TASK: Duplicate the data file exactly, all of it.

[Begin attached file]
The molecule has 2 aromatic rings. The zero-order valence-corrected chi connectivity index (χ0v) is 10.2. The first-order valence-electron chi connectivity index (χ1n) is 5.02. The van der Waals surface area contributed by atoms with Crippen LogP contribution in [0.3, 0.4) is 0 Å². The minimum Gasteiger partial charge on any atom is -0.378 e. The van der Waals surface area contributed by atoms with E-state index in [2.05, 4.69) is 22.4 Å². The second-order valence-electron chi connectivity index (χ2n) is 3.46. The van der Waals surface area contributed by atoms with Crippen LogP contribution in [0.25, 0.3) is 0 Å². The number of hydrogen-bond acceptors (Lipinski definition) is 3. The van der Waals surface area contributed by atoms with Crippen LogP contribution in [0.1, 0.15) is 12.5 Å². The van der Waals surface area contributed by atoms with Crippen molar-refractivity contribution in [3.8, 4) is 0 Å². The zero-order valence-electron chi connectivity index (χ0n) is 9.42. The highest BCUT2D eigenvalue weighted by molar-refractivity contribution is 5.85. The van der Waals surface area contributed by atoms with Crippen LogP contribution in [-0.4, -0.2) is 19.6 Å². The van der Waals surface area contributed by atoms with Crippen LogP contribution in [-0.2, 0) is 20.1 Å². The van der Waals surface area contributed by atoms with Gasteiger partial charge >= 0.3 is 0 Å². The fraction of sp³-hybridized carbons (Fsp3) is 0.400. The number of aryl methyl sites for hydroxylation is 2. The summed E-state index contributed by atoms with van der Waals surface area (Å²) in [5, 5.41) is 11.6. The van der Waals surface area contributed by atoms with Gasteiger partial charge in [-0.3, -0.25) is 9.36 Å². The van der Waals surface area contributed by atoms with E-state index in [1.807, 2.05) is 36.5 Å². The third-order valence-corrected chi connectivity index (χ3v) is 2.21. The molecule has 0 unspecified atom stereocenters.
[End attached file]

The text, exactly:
The molecule has 2 aromatic rings. The zero-order valence-corrected chi connectivity index (χ0v) is 10.2. The first-order valence-electron chi connectivity index (χ1n) is 5.02. The van der Waals surface area contributed by atoms with Crippen LogP contribution in [0.3, 0.4) is 0 Å². The minimum Gasteiger partial charge on any atom is -0.378 e. The van der Waals surface area contributed by atoms with E-state index in [2.05, 4.69) is 22.4 Å². The second-order valence-electron chi connectivity index (χ2n) is 3.46. The van der Waals surface area contributed by atoms with Crippen LogP contribution in [0.25, 0.3) is 0 Å². The number of hydrogen-bond acceptors (Lipinski definition) is 3. The van der Waals surface area contributed by atoms with Crippen LogP contribution in [0.1, 0.15) is 12.5 Å². The van der Waals surface area contributed by atoms with Crippen molar-refractivity contribution in [3.8, 4) is 0 Å². The zero-order valence-electron chi connectivity index (χ0n) is 9.42. The highest BCUT2D eigenvalue weighted by molar-refractivity contribution is 5.85. The van der Waals surface area contributed by atoms with Crippen LogP contribution in [-0.4, -0.2) is 19.6 Å². The van der Waals surface area contributed by atoms with Crippen LogP contribution in [-0.2, 0) is 20.1 Å². The van der Waals surface area contributed by atoms with Gasteiger partial charge >= 0.3 is 0 Å². The fraction of sp³-hybridized carbons (Fsp3) is 0.400. The number of aryl methyl sites for hydroxylation is 2. The summed E-state index contributed by atoms with van der Waals surface area (Å²) in [5, 5.41) is 11.6. The van der Waals surface area contributed by atoms with Gasteiger partial charge in [-0.3, -0.25) is 9.36 Å². The van der Waals surface area contributed by atoms with E-state index in [1.807, 2.05) is 36.5 Å². The third-order valence-corrected chi connectivity index (χ3v) is 2.21. The molecule has 0 unspecified atom stereocenters.